Cumberland woman an unknowing contestant on 'Undercover Boss'

Cumberland woman an unknowing contestant on 'Undercover Boss'

CUMBERLAND - A Cumberland mother of three said she had one of the best experiences of her life while filming an episode of CBS' "Undercover Boss" this summer at the Alfred Angelo Bridal salon in North Attleboro, Mass.

But you'll just have to take her word for it.

The part of the dedicated employee surprised to learn she had been training not a reality TV show contestant, but her company's president, played by Sandra (Gomes) Jackson, eventually ended up on the cutting room floor.

Four other unknowing contestants tricked by CBS into thinking they were evaluating the performance of a stranger were featured on last Friday's episode of the show when Alfred Angelo President Paul Quentel went undercover to see how his business was working on the ground floor of some of its 62 U.S. locations.

Jackson was the only one cut, even after both she and Quentel found gowns for their brides that day, but she still gets to keep the prize money she earned by making a positive impression on her boss, who was pretending to be an aspiring business owner in a competition against other budding entrepreneurs.

"We had a really special moment," she said, after he sold his bride a dress. "He ended up crying. It was so fantastic. It really warmed my heart."

For a job well done, a $5,000 college fund was established for each of Jackson's three children, ages 7, 6 and 2. After telling Quentel she was considering leaving her dream job as a bridal stylist because she could only get 12 hours of work a week, even while she was pulling the highest sales numbers at the branch, he granted her a full-time position, with benefits, plus a promotion to lead stylist.

"No job has ever guaranteed my hours," said Jackson, who added that she did not attend college after graduating from Cumberland High School in 2003. "I can sleep soundly knowing my paychecks will be steady no matter what."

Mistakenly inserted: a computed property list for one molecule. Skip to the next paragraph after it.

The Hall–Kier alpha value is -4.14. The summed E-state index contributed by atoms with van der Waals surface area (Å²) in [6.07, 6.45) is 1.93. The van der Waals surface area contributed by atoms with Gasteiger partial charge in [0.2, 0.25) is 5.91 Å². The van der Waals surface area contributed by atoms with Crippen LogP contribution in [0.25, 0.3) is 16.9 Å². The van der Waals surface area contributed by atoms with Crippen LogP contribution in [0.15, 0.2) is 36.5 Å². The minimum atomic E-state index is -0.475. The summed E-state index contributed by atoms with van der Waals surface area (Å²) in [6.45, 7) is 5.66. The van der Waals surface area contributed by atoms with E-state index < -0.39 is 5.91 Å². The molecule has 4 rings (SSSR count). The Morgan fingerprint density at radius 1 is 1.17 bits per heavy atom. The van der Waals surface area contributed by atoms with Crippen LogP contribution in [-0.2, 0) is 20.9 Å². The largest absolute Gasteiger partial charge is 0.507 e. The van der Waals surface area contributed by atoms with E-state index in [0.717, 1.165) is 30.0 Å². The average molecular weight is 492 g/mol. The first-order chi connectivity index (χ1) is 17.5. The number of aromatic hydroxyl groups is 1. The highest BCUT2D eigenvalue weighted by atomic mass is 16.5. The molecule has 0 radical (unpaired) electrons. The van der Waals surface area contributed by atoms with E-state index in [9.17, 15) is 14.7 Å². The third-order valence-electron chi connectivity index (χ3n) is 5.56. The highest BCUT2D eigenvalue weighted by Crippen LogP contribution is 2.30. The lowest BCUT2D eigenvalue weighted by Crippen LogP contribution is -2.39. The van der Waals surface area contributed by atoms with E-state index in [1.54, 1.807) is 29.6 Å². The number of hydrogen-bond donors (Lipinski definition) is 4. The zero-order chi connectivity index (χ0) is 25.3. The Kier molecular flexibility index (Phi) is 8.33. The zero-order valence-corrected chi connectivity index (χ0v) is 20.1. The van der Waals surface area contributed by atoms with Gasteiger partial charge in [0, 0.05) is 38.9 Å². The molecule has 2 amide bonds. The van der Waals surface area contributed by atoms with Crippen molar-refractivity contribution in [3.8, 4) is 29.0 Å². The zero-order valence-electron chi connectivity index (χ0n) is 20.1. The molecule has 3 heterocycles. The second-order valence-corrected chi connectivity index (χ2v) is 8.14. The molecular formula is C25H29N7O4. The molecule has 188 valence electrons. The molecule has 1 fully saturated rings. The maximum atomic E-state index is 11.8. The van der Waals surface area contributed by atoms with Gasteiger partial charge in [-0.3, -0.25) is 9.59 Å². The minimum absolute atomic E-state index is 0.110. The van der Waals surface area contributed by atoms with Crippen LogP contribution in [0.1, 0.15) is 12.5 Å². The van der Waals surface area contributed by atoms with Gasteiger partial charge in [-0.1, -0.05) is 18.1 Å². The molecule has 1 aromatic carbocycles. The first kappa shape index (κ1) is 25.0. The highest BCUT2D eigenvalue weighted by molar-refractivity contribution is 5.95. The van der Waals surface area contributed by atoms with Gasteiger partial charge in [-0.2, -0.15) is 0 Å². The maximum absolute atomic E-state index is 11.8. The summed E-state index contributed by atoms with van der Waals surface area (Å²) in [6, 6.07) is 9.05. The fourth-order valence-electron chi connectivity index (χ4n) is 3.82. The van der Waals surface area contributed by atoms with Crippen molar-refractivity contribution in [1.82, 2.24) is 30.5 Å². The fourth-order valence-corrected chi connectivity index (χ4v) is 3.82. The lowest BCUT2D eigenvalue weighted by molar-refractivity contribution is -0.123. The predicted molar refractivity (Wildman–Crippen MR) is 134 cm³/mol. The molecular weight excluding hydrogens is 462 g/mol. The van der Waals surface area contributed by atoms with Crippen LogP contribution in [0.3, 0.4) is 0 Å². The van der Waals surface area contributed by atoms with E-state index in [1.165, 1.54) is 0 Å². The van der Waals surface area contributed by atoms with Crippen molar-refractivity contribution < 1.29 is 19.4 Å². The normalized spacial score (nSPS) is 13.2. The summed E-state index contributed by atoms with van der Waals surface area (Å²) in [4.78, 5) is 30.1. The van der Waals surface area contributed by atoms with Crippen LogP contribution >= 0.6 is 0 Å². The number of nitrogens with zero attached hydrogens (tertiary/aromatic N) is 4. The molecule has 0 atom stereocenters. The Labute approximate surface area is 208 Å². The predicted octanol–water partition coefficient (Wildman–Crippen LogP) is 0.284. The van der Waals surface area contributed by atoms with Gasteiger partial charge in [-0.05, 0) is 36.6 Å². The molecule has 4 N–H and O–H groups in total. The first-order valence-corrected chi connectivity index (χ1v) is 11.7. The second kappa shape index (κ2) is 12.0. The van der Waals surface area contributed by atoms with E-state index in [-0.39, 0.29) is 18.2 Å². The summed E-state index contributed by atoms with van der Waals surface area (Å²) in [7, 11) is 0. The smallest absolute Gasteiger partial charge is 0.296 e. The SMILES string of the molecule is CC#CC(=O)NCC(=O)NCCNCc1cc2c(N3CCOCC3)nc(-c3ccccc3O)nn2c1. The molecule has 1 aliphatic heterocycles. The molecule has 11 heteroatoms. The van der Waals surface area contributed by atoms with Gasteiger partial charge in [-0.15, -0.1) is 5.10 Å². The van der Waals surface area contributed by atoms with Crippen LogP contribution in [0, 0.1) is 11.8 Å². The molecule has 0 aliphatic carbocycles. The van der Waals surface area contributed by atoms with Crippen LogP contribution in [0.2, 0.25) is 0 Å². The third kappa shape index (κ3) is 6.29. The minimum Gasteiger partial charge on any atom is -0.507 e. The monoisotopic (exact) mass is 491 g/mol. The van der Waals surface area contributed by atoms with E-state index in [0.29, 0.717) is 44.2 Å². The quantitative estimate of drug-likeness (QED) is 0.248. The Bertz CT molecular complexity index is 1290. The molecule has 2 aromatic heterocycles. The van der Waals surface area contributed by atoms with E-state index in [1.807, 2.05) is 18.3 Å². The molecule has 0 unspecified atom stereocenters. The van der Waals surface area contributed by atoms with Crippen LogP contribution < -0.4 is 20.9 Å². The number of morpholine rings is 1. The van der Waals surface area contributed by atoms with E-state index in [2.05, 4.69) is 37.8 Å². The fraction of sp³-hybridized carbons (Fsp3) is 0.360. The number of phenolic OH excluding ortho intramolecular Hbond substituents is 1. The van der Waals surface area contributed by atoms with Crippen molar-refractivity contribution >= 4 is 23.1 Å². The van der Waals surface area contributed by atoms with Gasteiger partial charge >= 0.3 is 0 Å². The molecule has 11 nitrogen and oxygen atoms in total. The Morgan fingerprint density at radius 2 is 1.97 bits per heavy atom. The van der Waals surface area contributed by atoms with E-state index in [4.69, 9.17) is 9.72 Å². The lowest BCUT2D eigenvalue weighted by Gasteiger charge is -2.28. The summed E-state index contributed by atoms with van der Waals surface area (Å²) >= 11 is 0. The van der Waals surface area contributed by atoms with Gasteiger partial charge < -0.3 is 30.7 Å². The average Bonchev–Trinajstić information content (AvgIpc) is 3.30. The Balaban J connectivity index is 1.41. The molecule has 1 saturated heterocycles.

He also told her there would be better communication established between branches and corporate so ideas like Jackson's to serve beverages to customers or hang expensive dresses on wooden hangers would be heard.

Jackson said she was crying so much during Quentel's reveal that she can barely remember what he said. That's the only disappointing part about not being featured on the show, she said.

"I wish I wasn't crying as much. I wasn't even thinking clearly to take it all in," Jackson said.

Jackson suspects she was not ultimately chosen to appear on air because other Alfred Angelo employees had more emotional stories to share.

One woman was hearing impaired, and another used to be homeless. A manager of one store had planned her dream wedding, but could not afford it. The man who represented Alfred Angelo at wedding expos had dreams of going to school for a career in fashion.

"The other four people are wicked deserving," Jackson said, adding that she has been lucky enough to have had "an awesome childhood" and "a really great family."

"I'm happy to have been a part of the experience."

Jackson was selected following an interview for a potential reality show, she was told, conducted at the North Attleboro store, in the same Route 1 plaza as Old Navy and Panera Bread, in July.

While her coworkers were in and out of their interviews in a matter of minutes, "I was the longest one in there," Jackson said.

"I was talking his ear off. I told him how obsessed I was with that job and how lucky I was to have found it," Jackson said.

She had just been hired two months prior, but she said she was already more passionate about it than any other job she had ever had. She would even sleep with the Alfred Angelo catalog under her pillow.

"I could see myself doing it for the rest of my life," Jackson said. "I took it really seriously."

It was the Fourth of July when she got the call that she had been chosen for the show created under a bogus name.

But Jackson said she became wary upon looking into the company, which she said had a bare bones website and no phone numbers. A cousin of her husband, Hugh Jackson, drove by the company's alleged address in Hollywood and only found mailboxes. He warned Jackson that this could be a scam.

But she proceeded cautiously, finding producers had an answer for all of her questions of skepticism. She flew to Virginia by herself to speak to judges about the contestant's performance.

"I had my fingers crossed and pepper spray in my purse," Jackson said, laughing. "I even told the driver, I said, 'Please don't kill me.'"

But it was at the Virginia manor that she was the one surprised, meeting her boss face-to-face and receiving feedback many employees of large corporations could only dream of.

"He said, 'You are fantastic at your job. I wish everyone could see you work,'" Jackson said.

"I just wish I could've seen that," Jackson said, as well as the one-on-one interviews conducted privately.

"I would've loved to have seen him talking about me."